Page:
Low oil prices, changes in natural gas market structures and a whole set of new suppliers: Global energy markets have seen massive changes over the last five years. This also changes the geopolitical constellation of supplier and consumer countries – new security challenges are emerging.

“Strategic Trends” is an annual publication that derives from continuing work at the Think Tank of Center for Security Studies (CSS) and sheds light on some of the future themes in international relations. This year’s publication also focusses on changes in the global energy security situation. In “An Energy World Order in Flux”, Severin Fischer looks at energy-induced challenges for actors in the field of security policy.

While the overall trend towards oversupplied markets for fossil fuels seems to be a positive signal for end-consumers, it creates new constellations of power and influence from a security point of view. The political bargaining potential of oil and gas producing states, especially OPEC, is set to dilute. The missing income for resource rich countries in South America, Africa and in the Gulf region also leads to political instability in war-torn regions. The increase in LNG trade influences traditional energy relations such as the natural gas supply between Russia and Europe. This relationship is therefore undergoing fundamental changes, shifting risks to the supply side and strengthening the role of transit states.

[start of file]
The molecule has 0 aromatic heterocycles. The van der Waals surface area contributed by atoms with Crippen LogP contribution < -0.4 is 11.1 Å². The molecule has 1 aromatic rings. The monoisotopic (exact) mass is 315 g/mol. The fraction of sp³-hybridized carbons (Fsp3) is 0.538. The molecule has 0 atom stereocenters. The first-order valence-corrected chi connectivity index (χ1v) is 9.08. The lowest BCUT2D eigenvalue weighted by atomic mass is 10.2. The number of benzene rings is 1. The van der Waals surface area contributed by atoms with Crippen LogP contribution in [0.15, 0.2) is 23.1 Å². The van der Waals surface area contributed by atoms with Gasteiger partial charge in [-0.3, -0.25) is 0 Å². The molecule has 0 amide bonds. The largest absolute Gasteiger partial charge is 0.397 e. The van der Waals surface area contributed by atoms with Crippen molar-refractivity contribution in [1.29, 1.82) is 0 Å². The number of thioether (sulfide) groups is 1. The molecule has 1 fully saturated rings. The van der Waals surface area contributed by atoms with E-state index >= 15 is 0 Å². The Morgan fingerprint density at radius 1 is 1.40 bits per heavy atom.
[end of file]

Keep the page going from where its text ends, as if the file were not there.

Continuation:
The 15 largest exporters of crude oil in comparison: Members of OPEC vs Non_Members of OPEC

The ESC member involved in this project is Prof. Andreas Wenger at the Center for Security Studies (CSS) at ETH.

As part of the CSS’ vision of contributing to a more peaceful and secure world, the CSS’ think tank activities aim to improve the quality of Swiss and international security policy and peace promotion activities by providing policy advice based on academic research.